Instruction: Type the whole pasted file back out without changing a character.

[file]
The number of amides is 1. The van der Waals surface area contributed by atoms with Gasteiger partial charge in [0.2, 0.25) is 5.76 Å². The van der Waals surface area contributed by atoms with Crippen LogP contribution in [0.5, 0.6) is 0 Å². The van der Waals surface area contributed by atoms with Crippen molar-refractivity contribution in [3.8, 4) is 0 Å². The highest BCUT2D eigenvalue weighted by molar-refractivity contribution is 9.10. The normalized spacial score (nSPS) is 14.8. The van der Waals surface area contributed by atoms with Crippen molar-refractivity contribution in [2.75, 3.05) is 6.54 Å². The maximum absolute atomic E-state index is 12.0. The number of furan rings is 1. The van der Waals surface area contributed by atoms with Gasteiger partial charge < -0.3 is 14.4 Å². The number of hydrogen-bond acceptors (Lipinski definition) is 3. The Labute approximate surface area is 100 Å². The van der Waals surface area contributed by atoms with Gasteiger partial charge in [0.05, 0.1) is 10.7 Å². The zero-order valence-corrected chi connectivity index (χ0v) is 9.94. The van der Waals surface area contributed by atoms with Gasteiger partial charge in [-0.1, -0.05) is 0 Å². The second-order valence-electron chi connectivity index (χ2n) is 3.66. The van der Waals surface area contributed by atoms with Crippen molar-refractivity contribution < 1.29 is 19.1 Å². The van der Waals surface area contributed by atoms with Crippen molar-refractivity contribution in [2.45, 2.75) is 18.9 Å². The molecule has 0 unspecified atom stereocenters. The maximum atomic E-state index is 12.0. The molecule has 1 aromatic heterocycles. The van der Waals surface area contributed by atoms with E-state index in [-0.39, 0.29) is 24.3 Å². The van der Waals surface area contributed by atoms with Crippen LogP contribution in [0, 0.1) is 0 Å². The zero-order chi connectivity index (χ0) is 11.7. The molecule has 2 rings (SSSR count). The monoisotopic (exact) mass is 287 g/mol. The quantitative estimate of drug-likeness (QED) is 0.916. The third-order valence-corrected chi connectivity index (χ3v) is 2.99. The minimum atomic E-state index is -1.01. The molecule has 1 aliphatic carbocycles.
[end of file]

The number of amides is 1. The van der Waals surface area contributed by atoms with Gasteiger partial charge in [0.2, 0.25) is 5.76 Å². The van der Waals surface area contributed by atoms with Crippen LogP contribution in [0.5, 0.6) is 0 Å². The van der Waals surface area contributed by atoms with Crippen molar-refractivity contribution in [3.8, 4) is 0 Å². The highest BCUT2D eigenvalue weighted by molar-refractivity contribution is 9.10. The normalized spacial score (nSPS) is 14.8. The van der Waals surface area contributed by atoms with Crippen molar-refractivity contribution in [2.75, 3.05) is 6.54 Å². The maximum absolute atomic E-state index is 12.0. The number of furan rings is 1. The van der Waals surface area contributed by atoms with Gasteiger partial charge < -0.3 is 14.4 Å². The number of hydrogen-bond acceptors (Lipinski definition) is 3. The Labute approximate surface area is 100 Å². The van der Waals surface area contributed by atoms with Gasteiger partial charge in [0.05, 0.1) is 10.7 Å². The zero-order valence-corrected chi connectivity index (χ0v) is 9.94. The van der Waals surface area contributed by atoms with Gasteiger partial charge in [-0.1, -0.05) is 0 Å². The second-order valence-electron chi connectivity index (χ2n) is 3.66. The van der Waals surface area contributed by atoms with Crippen molar-refractivity contribution < 1.29 is 19.1 Å². The van der Waals surface area contributed by atoms with Crippen molar-refractivity contribution in [2.45, 2.75) is 18.9 Å². The molecule has 0 unspecified atom stereocenters. The maximum atomic E-state index is 12.0. The molecule has 1 aromatic heterocycles. The van der Waals surface area contributed by atoms with E-state index in [-0.39, 0.29) is 24.3 Å². The van der Waals surface area contributed by atoms with Crippen LogP contribution in [0, 0.1) is 0 Å². The zero-order chi connectivity index (χ0) is 11.7. The molecule has 2 rings (SSSR count). The monoisotopic (exact) mass is 287 g/mol. The quantitative estimate of drug-likeness (QED) is 0.916. The third-order valence-corrected chi connectivity index (χ3v) is 2.99. The minimum atomic E-state index is -1.01. The molecule has 1 aliphatic carbocycles.